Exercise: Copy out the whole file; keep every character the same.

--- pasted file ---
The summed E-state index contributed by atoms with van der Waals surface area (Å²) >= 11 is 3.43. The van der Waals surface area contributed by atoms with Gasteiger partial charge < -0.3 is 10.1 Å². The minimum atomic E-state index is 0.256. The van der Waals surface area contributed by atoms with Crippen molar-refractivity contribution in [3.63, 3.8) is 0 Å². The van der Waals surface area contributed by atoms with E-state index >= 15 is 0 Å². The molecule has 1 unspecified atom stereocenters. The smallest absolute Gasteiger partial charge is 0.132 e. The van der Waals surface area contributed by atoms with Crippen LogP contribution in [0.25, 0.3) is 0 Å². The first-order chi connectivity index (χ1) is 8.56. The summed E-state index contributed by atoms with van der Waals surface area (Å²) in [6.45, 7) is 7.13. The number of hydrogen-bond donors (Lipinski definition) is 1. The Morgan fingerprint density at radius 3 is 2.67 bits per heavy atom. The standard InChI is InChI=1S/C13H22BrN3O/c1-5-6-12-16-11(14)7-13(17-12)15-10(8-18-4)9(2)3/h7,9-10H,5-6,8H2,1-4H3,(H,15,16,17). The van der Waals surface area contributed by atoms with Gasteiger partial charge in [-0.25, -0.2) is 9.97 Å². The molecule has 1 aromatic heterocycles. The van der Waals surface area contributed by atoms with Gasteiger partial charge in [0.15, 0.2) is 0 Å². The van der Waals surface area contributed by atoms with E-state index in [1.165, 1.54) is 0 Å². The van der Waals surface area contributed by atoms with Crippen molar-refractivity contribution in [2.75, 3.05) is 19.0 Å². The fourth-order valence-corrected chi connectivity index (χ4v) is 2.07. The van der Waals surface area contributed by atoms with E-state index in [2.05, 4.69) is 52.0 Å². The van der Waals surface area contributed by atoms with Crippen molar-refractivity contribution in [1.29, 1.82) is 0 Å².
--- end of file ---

The summed E-state index contributed by atoms with van der Waals surface area (Å²) >= 11 is 3.43. The van der Waals surface area contributed by atoms with Gasteiger partial charge < -0.3 is 10.1 Å². The minimum atomic E-state index is 0.256. The van der Waals surface area contributed by atoms with Crippen molar-refractivity contribution in [3.63, 3.8) is 0 Å². The van der Waals surface area contributed by atoms with E-state index >= 15 is 0 Å². The molecule has 1 unspecified atom stereocenters. The smallest absolute Gasteiger partial charge is 0.132 e. The van der Waals surface area contributed by atoms with Crippen LogP contribution in [0.25, 0.3) is 0 Å². The first-order chi connectivity index (χ1) is 8.56. The summed E-state index contributed by atoms with van der Waals surface area (Å²) in [6.45, 7) is 7.13. The number of hydrogen-bond donors (Lipinski definition) is 1. The Morgan fingerprint density at radius 3 is 2.67 bits per heavy atom. The standard InChI is InChI=1S/C13H22BrN3O/c1-5-6-12-16-11(14)7-13(17-12)15-10(8-18-4)9(2)3/h7,9-10H,5-6,8H2,1-4H3,(H,15,16,17). The van der Waals surface area contributed by atoms with Gasteiger partial charge in [-0.25, -0.2) is 9.97 Å². The molecule has 1 aromatic heterocycles. The van der Waals surface area contributed by atoms with Gasteiger partial charge in [0.15, 0.2) is 0 Å². The van der Waals surface area contributed by atoms with E-state index in [1.165, 1.54) is 0 Å². The van der Waals surface area contributed by atoms with Crippen molar-refractivity contribution in [2.75, 3.05) is 19.0 Å². The fourth-order valence-corrected chi connectivity index (χ4v) is 2.07. The van der Waals surface area contributed by atoms with E-state index in [2.05, 4.69) is 52.0 Å². The van der Waals surface area contributed by atoms with Crippen molar-refractivity contribution in [1.29, 1.82) is 0 Å².